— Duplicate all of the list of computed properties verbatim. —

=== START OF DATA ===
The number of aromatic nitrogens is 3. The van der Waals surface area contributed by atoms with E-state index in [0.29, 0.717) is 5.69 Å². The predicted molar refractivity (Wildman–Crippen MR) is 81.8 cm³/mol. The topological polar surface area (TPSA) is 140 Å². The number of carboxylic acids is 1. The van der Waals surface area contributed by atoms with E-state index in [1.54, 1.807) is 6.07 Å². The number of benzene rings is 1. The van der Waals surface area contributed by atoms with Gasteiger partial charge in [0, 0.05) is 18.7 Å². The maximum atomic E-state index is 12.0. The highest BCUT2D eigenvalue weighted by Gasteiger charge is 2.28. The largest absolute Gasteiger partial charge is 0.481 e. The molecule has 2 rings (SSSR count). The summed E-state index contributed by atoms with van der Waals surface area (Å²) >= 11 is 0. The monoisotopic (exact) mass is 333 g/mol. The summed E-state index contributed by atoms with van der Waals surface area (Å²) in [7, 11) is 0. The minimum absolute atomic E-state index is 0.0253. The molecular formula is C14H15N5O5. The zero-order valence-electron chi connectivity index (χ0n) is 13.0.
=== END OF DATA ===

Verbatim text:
The number of aromatic nitrogens is 3. The van der Waals surface area contributed by atoms with E-state index in [0.29, 0.717) is 5.69 Å². The predicted molar refractivity (Wildman–Crippen MR) is 81.8 cm³/mol. The topological polar surface area (TPSA) is 140 Å². The number of carboxylic acids is 1. The van der Waals surface area contributed by atoms with E-state index in [1.54, 1.807) is 6.07 Å². The number of benzene rings is 1. The van der Waals surface area contributed by atoms with Gasteiger partial charge in [0, 0.05) is 18.7 Å². The maximum atomic E-state index is 12.0. The highest BCUT2D eigenvalue weighted by Gasteiger charge is 2.28. The largest absolute Gasteiger partial charge is 0.481 e. The molecule has 2 rings (SSSR count). The summed E-state index contributed by atoms with van der Waals surface area (Å²) >= 11 is 0. The monoisotopic (exact) mass is 333 g/mol. The summed E-state index contributed by atoms with van der Waals surface area (Å²) in [7, 11) is 0. The minimum absolute atomic E-state index is 0.0253. The molecular formula is C14H15N5O5. The zero-order valence-electron chi connectivity index (χ0n) is 13.0.